My Issues With Thanksgiving Food Assumptions.

How to Pig Out on Thanksgiving (But Without the Guilt) « Kate Harding’s Shapely Prose discusses an article in Cosmo called (oddly enough) “How to Pig Out on Thanksgiving (But Without the Guilt)“.

It’s the Cosmo article which I’m really responding to here, since I pretty much agree with Kate Harding’s points. The holidays are stressful enough without turning food into another point of stress – and when people are stressed and Grandma’s Comfort Food Stuffing is available in quantity and on demand, things happen.

Pay attention to what you eat, yes. Stress out over it, no.
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Because It’s Not Thanksgiving Until…

… I’ve watched turkeys get set on fire.

I don’t know precisely when deep-fried turkeys hit the public awareness the way they’ve been popular the past few years. I know I didn’t see the fryers large enough for it in the grocery store around Thanksgiving until at most four years ago.

With this cultural discovery of deep-frying turkeys has come another new cultural standby: the “How Not To Fry A Turkey” video, a new and predicable mainstay of pre-Thanksgiving television news. Watching at least a few of these has become an annual tradition of mine.

So, here are some current favorites.

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My Issues With Digital Copy

Granted, I’ve got warm fuzzy feelings for the concept now, not the least because of the program letting me have a no-credit-card-needed iTunes account. But there are some real problems.
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In which I finally discover iTunes.

I’ve been privately griping at iTunes for years.

There’s just something that rubs the wrong way with me about an online service that requires a credit card number or paypal account to sign in to look through free stuff. Yes, free stuff. The non-DRM podcast directory and iTunesU are both behind the same “Please Get An Account” wall as the m4p music downloads.

This had lead to me sitting on a Disney Digital Copy (Prince Caspian, if it matters) for quite a while now, thinking I needed an account to use the iTunes version (and the usability of the file over time is WORSE in Windows Media, but that’s a rant that can wait). And also thinking I needed a credit card number I was willing to hand over to get said account.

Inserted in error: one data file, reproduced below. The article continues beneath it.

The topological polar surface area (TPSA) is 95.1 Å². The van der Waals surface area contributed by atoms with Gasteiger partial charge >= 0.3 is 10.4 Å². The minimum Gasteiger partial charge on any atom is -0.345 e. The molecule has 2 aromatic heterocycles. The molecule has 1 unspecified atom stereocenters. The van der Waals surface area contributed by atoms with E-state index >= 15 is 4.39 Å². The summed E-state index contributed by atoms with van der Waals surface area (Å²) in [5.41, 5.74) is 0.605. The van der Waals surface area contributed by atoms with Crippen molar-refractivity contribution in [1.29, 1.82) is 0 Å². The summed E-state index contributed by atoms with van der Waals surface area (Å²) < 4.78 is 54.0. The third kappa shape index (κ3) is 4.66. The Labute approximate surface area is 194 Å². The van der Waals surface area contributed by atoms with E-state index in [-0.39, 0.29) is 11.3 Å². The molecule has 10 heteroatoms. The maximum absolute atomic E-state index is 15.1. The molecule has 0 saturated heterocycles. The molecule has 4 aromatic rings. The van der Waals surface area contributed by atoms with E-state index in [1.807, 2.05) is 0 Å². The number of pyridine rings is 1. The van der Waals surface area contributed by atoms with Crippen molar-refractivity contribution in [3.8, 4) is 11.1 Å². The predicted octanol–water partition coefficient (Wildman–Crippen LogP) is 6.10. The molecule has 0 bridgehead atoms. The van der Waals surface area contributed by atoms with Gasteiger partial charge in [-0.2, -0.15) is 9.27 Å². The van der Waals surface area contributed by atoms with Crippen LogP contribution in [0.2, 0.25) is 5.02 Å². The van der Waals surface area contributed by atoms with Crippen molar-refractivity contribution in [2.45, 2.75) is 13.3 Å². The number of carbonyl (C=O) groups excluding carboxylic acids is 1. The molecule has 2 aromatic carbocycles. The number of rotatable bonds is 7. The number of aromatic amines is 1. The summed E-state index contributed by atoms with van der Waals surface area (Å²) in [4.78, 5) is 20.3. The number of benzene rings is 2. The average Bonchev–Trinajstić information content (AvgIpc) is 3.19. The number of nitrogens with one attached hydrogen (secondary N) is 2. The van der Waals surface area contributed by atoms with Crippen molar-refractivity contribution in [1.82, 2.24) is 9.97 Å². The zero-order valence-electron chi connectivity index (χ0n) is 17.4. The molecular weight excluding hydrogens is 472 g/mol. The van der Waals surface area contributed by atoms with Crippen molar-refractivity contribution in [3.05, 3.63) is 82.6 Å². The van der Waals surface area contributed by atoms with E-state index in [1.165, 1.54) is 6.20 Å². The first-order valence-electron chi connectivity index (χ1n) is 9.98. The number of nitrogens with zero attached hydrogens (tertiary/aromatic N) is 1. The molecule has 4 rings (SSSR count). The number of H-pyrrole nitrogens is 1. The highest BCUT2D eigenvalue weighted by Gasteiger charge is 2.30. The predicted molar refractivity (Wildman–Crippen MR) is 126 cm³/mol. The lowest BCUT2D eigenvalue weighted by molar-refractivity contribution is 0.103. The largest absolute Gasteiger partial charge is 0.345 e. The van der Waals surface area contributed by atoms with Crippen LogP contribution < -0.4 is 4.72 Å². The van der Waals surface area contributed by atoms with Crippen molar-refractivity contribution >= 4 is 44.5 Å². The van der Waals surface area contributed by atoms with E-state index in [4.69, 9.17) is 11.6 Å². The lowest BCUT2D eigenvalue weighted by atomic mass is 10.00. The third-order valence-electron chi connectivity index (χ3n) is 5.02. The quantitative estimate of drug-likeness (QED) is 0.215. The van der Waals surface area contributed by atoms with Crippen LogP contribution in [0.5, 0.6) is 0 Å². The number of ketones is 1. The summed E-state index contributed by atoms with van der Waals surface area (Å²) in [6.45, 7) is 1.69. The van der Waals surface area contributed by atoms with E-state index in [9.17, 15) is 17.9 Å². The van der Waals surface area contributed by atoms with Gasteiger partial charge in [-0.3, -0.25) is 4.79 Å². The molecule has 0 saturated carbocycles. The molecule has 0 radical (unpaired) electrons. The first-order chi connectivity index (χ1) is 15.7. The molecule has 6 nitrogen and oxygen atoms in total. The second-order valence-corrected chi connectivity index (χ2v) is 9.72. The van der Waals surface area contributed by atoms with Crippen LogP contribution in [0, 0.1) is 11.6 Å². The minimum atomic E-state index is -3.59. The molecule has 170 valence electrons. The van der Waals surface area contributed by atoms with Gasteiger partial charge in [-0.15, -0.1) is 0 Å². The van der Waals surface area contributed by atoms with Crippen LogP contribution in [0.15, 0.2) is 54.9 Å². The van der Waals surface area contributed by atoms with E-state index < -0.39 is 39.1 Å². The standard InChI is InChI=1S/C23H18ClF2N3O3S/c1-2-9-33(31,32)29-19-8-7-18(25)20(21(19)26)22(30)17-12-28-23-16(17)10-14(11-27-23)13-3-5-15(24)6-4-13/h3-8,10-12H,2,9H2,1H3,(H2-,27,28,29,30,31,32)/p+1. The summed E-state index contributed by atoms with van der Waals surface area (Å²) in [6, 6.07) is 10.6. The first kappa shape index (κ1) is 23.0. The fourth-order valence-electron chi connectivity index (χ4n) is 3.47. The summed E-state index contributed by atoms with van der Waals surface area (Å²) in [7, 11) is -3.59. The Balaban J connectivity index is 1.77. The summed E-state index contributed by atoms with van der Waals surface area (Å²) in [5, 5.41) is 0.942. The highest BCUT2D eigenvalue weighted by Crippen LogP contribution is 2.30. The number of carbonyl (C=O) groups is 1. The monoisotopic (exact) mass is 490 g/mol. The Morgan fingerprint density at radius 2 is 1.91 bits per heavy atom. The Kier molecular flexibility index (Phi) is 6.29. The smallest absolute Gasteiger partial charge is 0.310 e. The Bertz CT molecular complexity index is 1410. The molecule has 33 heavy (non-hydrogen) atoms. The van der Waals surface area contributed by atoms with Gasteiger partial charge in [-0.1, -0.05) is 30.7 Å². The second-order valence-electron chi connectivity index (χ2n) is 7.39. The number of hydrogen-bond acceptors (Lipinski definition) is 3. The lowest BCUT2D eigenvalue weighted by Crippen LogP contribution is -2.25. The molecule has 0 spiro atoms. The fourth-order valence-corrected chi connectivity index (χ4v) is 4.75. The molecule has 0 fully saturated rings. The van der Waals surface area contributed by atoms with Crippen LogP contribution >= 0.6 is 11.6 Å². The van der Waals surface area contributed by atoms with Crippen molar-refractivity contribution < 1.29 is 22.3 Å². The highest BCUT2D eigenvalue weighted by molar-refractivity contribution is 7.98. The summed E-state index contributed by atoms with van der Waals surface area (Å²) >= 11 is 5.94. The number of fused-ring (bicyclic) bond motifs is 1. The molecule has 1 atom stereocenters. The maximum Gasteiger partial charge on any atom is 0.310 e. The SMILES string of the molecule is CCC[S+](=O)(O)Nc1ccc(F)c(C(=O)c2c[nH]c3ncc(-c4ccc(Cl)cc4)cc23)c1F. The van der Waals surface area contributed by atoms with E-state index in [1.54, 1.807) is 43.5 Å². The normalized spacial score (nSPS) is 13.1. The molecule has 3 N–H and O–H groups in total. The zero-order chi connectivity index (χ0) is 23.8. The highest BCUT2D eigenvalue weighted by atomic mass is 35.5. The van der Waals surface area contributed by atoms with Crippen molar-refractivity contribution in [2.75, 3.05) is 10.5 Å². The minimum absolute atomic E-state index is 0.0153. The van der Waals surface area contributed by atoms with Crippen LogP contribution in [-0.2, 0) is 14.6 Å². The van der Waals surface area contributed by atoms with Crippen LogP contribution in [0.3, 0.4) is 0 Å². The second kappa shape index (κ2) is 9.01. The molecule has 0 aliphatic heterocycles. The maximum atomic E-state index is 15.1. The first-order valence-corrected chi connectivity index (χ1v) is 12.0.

So, it’s November. I’ve had the disc set for over nine months. Because of Disney policy, Digital Copies expire unless claimed within a year of the DVD being released. (This is stupid, IMO, for several reasons I shall not go into here.)

For Prince Caspian, this date is in very early December. As far as I was concerned, today was Claim It, Or Don’t Claim It day.

It turns out Digital Copies work like gift certificates. Including the whole ‘can get you an account without a credit card’ policy.
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Happy (Belated) Birthday, Mr. Sax!

I was just notified by reading Everything you always wanted to know about sax but were afraid to ask. « to55er’s Blog that Nov. 6 is (well, was, now) the birthday of Mr. Adolphe Sax.

I’m not a saxophone player. I’ve never been a saxophone player.

I did, however, play the bass clarinet.
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The Reason I Like The Modern Copyright Page

The copyright page.

Most of the time, no one really notices it. The majority of readers don’t have much reason to – it’s stuck in the front matter that just gets in the way of finding the Table of Contents or first chapter.

It’s useful for citing a book, whether a simple high school report or a nonfiction tome several hundred pages long. But most people don’t write nonfiction books, and I honestly doubt most of my classmates ever cited anything after their final graduation. A number of my grad school classmates would have, and several of them do teach English and Composition courses where students have to look at that page, but the others? Not likely.

In today’s world of increasing digitization of library records, it gets even less likely. Both colleges I attended had an Internet-enabled catalog that included everything needed for the minimum of MLA and other citations, and sometimes everything the more intricate MLA forms could need (hello, books with multiple authors, multiple editors, and a translator–and multiple editions). No need to look at the copyright page, just copy and paste from the official library records, then apply the right item order and formatting in the citation.

But at the same time looking at it has become less necessary, the copyright page has become generally more useful.
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